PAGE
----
Come, get to know Dangerous Lee and her art, and be sure to visit her links to view more of her amazing talents!
I was very moved by what Ms. Edie Schmoll had to say, in her interview, below. Here is a woman who has experienced pain, great pain, and yet has processed that pain in a way that builds character and displays its artistry in her painting, her writing, and her music.
As years have progressed, I have realized that we don’t get any younger and that we need to seize the moment, whatever that moment presents to us, good, bad, or otherwise. Ms. Edie Schmoll has inspired me and now, when I look at her art, not only do I see beauty, but I see a deeper meaning, something that speaks to my heart and soul.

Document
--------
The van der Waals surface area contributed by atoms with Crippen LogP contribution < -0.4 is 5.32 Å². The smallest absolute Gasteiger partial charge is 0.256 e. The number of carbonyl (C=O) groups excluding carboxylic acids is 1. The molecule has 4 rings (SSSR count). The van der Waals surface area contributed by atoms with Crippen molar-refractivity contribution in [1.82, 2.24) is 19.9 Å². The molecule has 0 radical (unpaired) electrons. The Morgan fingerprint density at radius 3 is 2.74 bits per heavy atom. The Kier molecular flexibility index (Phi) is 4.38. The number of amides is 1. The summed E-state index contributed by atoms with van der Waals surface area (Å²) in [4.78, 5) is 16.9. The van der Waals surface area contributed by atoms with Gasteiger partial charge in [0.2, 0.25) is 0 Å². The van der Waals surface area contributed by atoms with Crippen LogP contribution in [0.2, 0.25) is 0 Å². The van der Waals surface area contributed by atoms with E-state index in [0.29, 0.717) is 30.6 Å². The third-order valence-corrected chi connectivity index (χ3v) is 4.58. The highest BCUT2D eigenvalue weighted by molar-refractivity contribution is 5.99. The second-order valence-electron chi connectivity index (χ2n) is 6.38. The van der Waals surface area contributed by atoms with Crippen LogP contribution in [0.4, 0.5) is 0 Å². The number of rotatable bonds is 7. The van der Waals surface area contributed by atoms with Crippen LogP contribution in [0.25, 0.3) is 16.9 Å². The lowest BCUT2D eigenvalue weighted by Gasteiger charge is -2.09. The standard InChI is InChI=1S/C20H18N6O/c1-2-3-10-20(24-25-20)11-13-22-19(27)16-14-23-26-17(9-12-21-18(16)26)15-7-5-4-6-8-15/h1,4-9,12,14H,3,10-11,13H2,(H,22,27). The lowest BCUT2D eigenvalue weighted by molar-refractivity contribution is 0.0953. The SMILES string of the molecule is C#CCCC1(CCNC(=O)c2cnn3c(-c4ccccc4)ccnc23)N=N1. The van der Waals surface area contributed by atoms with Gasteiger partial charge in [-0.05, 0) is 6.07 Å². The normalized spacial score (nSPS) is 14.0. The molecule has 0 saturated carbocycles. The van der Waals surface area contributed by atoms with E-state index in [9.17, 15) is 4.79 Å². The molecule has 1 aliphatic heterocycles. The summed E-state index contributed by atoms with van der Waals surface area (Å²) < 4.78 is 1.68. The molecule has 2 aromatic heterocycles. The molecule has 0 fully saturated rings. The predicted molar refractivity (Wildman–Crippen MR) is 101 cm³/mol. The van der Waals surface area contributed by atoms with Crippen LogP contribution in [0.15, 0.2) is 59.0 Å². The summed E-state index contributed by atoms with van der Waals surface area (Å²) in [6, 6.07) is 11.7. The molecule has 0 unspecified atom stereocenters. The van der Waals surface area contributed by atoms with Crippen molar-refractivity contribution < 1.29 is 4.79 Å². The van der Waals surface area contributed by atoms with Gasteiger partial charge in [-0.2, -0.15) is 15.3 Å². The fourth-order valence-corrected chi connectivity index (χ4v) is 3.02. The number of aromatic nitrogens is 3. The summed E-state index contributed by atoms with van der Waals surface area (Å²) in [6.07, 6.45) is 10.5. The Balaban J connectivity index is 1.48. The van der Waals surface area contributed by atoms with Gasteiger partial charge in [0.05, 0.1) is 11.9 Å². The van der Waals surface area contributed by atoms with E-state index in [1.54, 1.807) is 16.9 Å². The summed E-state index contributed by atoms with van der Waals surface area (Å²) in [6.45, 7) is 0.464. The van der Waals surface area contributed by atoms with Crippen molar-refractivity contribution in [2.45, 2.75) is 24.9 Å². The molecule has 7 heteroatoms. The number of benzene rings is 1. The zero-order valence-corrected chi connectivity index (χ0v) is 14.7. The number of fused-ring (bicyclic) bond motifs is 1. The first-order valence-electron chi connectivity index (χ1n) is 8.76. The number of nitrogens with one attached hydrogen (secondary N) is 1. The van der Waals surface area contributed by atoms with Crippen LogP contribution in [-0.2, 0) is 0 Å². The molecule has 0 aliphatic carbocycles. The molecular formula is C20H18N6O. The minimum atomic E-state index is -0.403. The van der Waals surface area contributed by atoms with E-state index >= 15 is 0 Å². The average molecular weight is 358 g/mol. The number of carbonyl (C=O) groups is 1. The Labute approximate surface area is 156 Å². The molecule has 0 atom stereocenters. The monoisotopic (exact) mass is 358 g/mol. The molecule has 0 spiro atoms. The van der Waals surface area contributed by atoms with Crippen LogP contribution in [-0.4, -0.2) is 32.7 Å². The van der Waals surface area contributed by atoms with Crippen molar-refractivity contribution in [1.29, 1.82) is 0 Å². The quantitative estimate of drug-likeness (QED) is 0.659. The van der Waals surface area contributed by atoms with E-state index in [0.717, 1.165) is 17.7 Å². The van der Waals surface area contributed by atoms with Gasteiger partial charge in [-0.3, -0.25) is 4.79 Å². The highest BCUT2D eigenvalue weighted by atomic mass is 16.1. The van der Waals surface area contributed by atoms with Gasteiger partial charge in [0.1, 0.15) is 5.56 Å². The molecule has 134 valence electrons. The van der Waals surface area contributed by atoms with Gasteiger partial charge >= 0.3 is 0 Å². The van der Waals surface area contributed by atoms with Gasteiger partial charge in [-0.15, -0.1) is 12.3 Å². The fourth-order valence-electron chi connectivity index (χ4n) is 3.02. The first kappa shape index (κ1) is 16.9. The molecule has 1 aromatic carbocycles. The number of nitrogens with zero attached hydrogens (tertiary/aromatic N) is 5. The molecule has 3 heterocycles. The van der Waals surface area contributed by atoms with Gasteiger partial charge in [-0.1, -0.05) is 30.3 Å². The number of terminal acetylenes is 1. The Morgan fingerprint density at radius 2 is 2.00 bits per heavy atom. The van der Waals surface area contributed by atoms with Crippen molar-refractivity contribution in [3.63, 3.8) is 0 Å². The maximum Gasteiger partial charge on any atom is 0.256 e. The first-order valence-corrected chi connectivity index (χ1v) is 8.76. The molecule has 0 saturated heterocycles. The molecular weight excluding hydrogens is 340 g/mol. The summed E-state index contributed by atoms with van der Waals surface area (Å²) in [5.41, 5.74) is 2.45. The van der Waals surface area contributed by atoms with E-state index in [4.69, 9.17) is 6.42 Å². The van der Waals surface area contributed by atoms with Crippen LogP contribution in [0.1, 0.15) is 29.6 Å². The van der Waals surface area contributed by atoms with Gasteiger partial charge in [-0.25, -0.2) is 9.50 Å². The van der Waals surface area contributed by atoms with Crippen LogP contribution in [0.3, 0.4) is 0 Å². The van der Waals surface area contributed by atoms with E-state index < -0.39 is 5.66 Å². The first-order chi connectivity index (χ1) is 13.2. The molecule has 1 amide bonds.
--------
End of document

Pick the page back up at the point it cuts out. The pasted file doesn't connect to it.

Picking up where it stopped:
When did you first decide that you wanted to be an artist?
I started painting about four years ago. Following the loss of my husband, I returned to school to brush up on my musical skills (classical piano solos on www.trinityhemet.org/ : Edie’s Page). Following the resumption of a career in performing, teaching and composing, I took a semester of Watercolor and Oil Painting at a community college. I had a painting nominated for National Artwork Award in 2011 by American Mensa. The painting, “Glow” is seen here. I won their National Poetry Award in 2008 for “And Now.”